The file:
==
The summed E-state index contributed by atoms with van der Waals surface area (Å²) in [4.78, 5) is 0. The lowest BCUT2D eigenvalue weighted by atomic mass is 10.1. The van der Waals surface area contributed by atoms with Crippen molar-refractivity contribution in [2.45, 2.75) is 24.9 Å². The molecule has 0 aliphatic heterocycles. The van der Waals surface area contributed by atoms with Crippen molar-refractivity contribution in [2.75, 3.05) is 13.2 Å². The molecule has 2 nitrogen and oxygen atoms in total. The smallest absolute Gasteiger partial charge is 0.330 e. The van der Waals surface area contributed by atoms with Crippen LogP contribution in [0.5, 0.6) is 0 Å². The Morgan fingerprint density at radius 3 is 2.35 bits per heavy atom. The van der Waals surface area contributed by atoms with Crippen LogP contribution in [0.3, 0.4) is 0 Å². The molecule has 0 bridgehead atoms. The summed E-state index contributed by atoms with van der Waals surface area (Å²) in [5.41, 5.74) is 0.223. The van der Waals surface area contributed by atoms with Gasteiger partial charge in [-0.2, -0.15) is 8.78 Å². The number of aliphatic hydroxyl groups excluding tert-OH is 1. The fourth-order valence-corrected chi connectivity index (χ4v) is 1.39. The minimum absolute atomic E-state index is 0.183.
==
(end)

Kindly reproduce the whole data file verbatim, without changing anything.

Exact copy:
The summed E-state index contributed by atoms with van der Waals surface area (Å²) in [4.78, 5) is 0. The lowest BCUT2D eigenvalue weighted by atomic mass is 10.1. The van der Waals surface area contributed by atoms with Crippen molar-refractivity contribution in [2.45, 2.75) is 24.9 Å². The molecule has 0 aliphatic heterocycles. The van der Waals surface area contributed by atoms with Crippen molar-refractivity contribution in [2.75, 3.05) is 13.2 Å². The molecule has 2 nitrogen and oxygen atoms in total. The smallest absolute Gasteiger partial charge is 0.330 e. The van der Waals surface area contributed by atoms with Crippen LogP contribution in [0.5, 0.6) is 0 Å². The Morgan fingerprint density at radius 3 is 2.35 bits per heavy atom. The van der Waals surface area contributed by atoms with Crippen LogP contribution in [0.3, 0.4) is 0 Å². The molecule has 0 bridgehead atoms. The summed E-state index contributed by atoms with van der Waals surface area (Å²) in [5.41, 5.74) is 0.223. The van der Waals surface area contributed by atoms with Gasteiger partial charge in [-0.2, -0.15) is 8.78 Å². The number of aliphatic hydroxyl groups excluding tert-OH is 1. The fourth-order valence-corrected chi connectivity index (χ4v) is 1.39. The minimum absolute atomic E-state index is 0.183.